Some of the trivia questions were so difficult, many of the adults in the room were stumped.
But who knew all the answers? Yep, the kids, full of intelligence and determination.
It was the Business Bee competition, held Nov. 16 at Sheraden Healthy Active Living Center, presented by H.O.P.E. for Tomorrow Inc. Teams of youth, in front of a live audience, played an interactive game in which they answered questions such as: A charge for a loan, or when the bank pays on money left in a bank account…the answer? Interest; Or, a social science that studies how people, individually and in groups, decide to use scarce resources to satisfy their wants…the answer? Economics.
Youth in grades 5-10 participated, with most of the youth from Sheraden and other parts of the West End. Keysha Gomez, the founder of H.O.P.E. for Tomorrow, said the Business Bee is the culmination of the organization’s Minding My Business entrepreneurial skills development project.
But H.O.P.E. for Tomorrow doesn’t stop there. The organization provides a number of services all aimed at supporting and uplifting today’s youth. “We have served over 200 students in the West End, and we currently have 35 students enrolled in the K.E.Y.S. to the Promise Program,” Gomez told the New Pittsburgh Courier in an exclusive interview. K.E.Y.S. to the Promise is an out-of-school, eight-year prevention curriculum beginning in the fifth grade, serving children in the West End. “Its goal is to increase the youth’s ability to graduate from high school eligible for Pittsburgh Promise scholarships by providing them with academic enrichment and life skills classes, and by emphasizing the critical importance of parental engagement,” Gomez said.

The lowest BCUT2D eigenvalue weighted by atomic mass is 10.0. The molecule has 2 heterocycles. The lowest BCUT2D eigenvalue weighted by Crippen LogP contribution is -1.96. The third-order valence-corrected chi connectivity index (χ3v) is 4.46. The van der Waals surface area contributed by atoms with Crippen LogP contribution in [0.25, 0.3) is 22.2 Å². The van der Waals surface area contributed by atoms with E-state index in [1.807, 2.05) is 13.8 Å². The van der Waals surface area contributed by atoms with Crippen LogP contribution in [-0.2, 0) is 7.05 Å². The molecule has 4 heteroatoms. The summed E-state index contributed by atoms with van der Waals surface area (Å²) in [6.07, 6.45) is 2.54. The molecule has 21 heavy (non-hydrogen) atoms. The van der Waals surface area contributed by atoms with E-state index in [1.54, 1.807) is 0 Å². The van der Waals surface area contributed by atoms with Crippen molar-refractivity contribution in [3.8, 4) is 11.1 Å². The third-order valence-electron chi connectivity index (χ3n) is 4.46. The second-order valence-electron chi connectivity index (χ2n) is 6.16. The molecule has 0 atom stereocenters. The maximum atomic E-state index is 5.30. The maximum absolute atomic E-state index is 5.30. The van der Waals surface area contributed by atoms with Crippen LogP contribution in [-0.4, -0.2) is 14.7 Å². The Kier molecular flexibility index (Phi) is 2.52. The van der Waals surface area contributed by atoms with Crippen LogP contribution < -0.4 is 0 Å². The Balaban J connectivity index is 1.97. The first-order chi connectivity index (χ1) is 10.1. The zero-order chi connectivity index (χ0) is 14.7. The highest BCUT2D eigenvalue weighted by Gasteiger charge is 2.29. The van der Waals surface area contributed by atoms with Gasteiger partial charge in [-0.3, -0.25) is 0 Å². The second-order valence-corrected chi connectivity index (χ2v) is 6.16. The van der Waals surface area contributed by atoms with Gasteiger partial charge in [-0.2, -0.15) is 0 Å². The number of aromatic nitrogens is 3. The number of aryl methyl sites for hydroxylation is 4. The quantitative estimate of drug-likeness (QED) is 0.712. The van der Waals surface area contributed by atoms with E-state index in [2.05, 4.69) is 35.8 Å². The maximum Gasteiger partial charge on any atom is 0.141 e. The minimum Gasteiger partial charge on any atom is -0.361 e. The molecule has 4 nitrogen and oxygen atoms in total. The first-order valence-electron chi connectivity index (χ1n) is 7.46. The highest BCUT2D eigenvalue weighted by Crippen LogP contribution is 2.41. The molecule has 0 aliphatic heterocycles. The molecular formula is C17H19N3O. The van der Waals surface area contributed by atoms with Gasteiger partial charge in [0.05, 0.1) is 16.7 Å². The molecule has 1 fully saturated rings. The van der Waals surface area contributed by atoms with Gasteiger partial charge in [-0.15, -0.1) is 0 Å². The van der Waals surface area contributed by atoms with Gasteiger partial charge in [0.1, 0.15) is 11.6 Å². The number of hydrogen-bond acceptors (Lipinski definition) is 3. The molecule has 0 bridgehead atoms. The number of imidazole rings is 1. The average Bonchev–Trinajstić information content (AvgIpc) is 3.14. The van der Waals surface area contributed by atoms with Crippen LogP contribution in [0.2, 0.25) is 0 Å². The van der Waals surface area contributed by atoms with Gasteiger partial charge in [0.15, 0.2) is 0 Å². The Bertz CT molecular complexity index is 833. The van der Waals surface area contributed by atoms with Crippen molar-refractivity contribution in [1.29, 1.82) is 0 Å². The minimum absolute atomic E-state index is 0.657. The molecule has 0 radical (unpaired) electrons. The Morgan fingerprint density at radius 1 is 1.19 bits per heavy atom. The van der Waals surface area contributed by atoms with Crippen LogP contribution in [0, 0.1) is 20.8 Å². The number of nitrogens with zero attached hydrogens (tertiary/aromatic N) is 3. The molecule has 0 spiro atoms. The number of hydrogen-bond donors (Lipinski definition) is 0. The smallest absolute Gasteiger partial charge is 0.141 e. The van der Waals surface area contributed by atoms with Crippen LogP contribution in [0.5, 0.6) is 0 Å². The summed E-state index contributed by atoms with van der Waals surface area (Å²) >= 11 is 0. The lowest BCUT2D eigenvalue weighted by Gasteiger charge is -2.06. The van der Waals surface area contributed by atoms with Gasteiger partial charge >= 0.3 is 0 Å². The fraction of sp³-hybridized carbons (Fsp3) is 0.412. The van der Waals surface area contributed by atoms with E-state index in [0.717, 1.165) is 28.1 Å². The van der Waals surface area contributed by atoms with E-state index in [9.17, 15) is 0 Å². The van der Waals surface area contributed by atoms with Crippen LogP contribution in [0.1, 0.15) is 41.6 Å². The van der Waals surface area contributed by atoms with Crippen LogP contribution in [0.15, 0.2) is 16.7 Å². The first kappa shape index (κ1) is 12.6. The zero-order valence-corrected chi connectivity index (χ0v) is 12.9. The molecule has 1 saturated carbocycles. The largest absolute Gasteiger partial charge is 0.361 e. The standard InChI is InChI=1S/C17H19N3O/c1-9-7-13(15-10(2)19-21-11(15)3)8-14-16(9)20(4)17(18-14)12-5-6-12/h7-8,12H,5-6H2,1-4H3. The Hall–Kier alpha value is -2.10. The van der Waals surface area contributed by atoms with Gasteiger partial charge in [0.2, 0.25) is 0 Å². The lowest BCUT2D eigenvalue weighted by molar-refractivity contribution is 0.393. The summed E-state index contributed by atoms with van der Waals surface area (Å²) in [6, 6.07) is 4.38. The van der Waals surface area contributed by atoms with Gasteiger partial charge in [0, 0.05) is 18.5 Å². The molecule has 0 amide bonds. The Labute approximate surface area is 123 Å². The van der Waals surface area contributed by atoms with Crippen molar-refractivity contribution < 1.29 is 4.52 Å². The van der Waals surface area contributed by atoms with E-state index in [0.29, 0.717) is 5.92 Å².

K.E.Y.S. to the Promise began in 2015, but Gomez founded the overall organization in 2010. Initially, Gomez met with a small group of young people in her home for classes in character development and entrepreneurial skills. Later, as the number of youth grew, Gomez moved meetings to the Sheraden Library. In 2014, after-school classes taught by Gomez moved into a space provided inside Pittsburgh Langley K-8 for three days each week throughout the school year.